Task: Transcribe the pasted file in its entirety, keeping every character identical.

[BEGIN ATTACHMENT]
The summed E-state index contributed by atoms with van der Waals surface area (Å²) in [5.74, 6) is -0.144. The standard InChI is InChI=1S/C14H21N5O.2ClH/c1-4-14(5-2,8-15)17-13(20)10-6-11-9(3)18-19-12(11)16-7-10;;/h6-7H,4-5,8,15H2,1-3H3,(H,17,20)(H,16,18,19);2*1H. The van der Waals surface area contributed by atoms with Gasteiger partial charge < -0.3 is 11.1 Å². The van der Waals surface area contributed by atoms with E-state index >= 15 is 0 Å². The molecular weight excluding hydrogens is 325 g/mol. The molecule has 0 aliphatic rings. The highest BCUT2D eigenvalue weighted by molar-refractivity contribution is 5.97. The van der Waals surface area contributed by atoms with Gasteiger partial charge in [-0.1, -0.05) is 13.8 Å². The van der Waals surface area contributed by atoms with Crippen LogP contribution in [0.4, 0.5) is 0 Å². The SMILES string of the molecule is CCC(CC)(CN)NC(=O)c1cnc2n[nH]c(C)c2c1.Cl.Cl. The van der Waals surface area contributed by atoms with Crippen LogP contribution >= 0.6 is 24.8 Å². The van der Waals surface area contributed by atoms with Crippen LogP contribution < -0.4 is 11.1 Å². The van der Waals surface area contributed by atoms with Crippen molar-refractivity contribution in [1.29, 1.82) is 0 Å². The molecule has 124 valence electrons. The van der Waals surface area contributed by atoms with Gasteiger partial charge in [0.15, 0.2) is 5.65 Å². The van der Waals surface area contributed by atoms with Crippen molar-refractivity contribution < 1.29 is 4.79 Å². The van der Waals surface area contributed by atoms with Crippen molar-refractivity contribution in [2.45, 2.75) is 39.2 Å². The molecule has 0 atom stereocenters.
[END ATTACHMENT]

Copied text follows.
The summed E-state index contributed by atoms with van der Waals surface area (Å²) in [5.74, 6) is -0.144. The standard InChI is InChI=1S/C14H21N5O.2ClH/c1-4-14(5-2,8-15)17-13(20)10-6-11-9(3)18-19-12(11)16-7-10;;/h6-7H,4-5,8,15H2,1-3H3,(H,17,20)(H,16,18,19);2*1H. The van der Waals surface area contributed by atoms with Gasteiger partial charge < -0.3 is 11.1 Å². The van der Waals surface area contributed by atoms with E-state index >= 15 is 0 Å². The molecular weight excluding hydrogens is 325 g/mol. The molecule has 0 aliphatic rings. The highest BCUT2D eigenvalue weighted by molar-refractivity contribution is 5.97. The van der Waals surface area contributed by atoms with Gasteiger partial charge in [-0.1, -0.05) is 13.8 Å². The van der Waals surface area contributed by atoms with Crippen LogP contribution in [0.4, 0.5) is 0 Å². The SMILES string of the molecule is CCC(CC)(CN)NC(=O)c1cnc2n[nH]c(C)c2c1.Cl.Cl. The van der Waals surface area contributed by atoms with Crippen LogP contribution >= 0.6 is 24.8 Å². The van der Waals surface area contributed by atoms with Crippen LogP contribution < -0.4 is 11.1 Å². The van der Waals surface area contributed by atoms with Crippen molar-refractivity contribution in [1.29, 1.82) is 0 Å². The molecule has 124 valence electrons. The van der Waals surface area contributed by atoms with Gasteiger partial charge in [0.15, 0.2) is 5.65 Å². The van der Waals surface area contributed by atoms with Crippen molar-refractivity contribution < 1.29 is 4.79 Å². The van der Waals surface area contributed by atoms with Crippen molar-refractivity contribution in [2.45, 2.75) is 39.2 Å². The molecule has 0 atom stereocenters.